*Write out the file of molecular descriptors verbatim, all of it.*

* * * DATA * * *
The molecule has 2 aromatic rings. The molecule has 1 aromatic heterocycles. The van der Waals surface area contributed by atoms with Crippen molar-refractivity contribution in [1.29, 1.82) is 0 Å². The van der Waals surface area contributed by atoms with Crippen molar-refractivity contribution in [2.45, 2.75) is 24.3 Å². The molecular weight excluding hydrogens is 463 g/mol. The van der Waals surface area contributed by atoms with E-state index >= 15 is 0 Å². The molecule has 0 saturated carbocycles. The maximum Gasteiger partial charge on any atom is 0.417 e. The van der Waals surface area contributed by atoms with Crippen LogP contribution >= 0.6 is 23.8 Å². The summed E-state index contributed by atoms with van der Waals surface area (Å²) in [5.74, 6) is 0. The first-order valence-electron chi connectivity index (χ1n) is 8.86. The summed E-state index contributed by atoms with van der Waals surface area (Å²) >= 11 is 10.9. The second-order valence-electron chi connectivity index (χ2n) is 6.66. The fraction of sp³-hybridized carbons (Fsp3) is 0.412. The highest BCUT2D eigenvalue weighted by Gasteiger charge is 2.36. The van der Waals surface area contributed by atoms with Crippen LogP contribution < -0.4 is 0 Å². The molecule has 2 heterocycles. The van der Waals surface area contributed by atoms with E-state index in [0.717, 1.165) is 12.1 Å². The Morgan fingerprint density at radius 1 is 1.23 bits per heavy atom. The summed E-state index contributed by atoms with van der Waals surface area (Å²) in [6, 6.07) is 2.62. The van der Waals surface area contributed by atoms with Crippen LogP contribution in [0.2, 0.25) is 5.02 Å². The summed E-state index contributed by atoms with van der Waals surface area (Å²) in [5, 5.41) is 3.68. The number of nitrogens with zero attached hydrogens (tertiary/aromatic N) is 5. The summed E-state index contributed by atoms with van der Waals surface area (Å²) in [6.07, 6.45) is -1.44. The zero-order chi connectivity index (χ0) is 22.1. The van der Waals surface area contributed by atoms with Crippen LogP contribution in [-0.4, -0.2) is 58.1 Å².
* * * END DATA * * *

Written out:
The molecule has 2 aromatic rings. The molecule has 1 aromatic heterocycles. The van der Waals surface area contributed by atoms with Crippen molar-refractivity contribution in [1.29, 1.82) is 0 Å². The van der Waals surface area contributed by atoms with Crippen molar-refractivity contribution in [2.45, 2.75) is 24.3 Å². The molecular weight excluding hydrogens is 463 g/mol. The van der Waals surface area contributed by atoms with E-state index >= 15 is 0 Å². The molecule has 0 saturated carbocycles. The maximum Gasteiger partial charge on any atom is 0.417 e. The van der Waals surface area contributed by atoms with Crippen LogP contribution >= 0.6 is 23.8 Å². The summed E-state index contributed by atoms with van der Waals surface area (Å²) in [5.74, 6) is 0. The first-order valence-electron chi connectivity index (χ1n) is 8.86. The summed E-state index contributed by atoms with van der Waals surface area (Å²) >= 11 is 10.9. The second-order valence-electron chi connectivity index (χ2n) is 6.66. The fraction of sp³-hybridized carbons (Fsp3) is 0.412. The highest BCUT2D eigenvalue weighted by Gasteiger charge is 2.36. The van der Waals surface area contributed by atoms with Crippen LogP contribution < -0.4 is 0 Å². The molecule has 2 heterocycles. The van der Waals surface area contributed by atoms with E-state index in [0.717, 1.165) is 12.1 Å². The Morgan fingerprint density at radius 1 is 1.23 bits per heavy atom. The summed E-state index contributed by atoms with van der Waals surface area (Å²) in [6, 6.07) is 2.62. The van der Waals surface area contributed by atoms with Crippen LogP contribution in [0.2, 0.25) is 5.02 Å². The summed E-state index contributed by atoms with van der Waals surface area (Å²) in [5, 5.41) is 3.68. The number of nitrogens with zero attached hydrogens (tertiary/aromatic N) is 5. The summed E-state index contributed by atoms with van der Waals surface area (Å²) in [6.07, 6.45) is -1.44. The zero-order chi connectivity index (χ0) is 22.1. The van der Waals surface area contributed by atoms with Crippen LogP contribution in [-0.4, -0.2) is 58.1 Å².